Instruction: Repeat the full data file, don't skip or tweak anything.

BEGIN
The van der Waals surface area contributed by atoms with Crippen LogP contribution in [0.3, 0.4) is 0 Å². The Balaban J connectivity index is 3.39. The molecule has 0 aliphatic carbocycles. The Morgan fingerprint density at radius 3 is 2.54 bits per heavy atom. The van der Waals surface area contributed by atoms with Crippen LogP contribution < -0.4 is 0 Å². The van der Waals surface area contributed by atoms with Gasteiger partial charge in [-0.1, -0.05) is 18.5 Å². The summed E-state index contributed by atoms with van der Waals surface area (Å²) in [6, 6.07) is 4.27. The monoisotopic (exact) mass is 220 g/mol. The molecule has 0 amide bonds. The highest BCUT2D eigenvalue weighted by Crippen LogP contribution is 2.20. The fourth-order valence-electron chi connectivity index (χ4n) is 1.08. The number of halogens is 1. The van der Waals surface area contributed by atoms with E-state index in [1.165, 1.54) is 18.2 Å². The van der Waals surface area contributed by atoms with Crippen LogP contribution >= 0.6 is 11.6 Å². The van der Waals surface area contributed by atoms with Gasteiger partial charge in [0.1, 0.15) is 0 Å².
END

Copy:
The van der Waals surface area contributed by atoms with Crippen LogP contribution in [0.3, 0.4) is 0 Å². The Balaban J connectivity index is 3.39. The molecule has 0 aliphatic carbocycles. The Morgan fingerprint density at radius 3 is 2.54 bits per heavy atom. The van der Waals surface area contributed by atoms with Crippen LogP contribution < -0.4 is 0 Å². The van der Waals surface area contributed by atoms with Gasteiger partial charge in [-0.1, -0.05) is 18.5 Å². The summed E-state index contributed by atoms with van der Waals surface area (Å²) in [6, 6.07) is 4.27. The monoisotopic (exact) mass is 220 g/mol. The molecule has 0 amide bonds. The highest BCUT2D eigenvalue weighted by Crippen LogP contribution is 2.20. The fourth-order valence-electron chi connectivity index (χ4n) is 1.08. The number of halogens is 1. The van der Waals surface area contributed by atoms with E-state index in [1.165, 1.54) is 18.2 Å². The van der Waals surface area contributed by atoms with Crippen LogP contribution >= 0.6 is 11.6 Å². The van der Waals surface area contributed by atoms with Gasteiger partial charge in [0.1, 0.15) is 0 Å².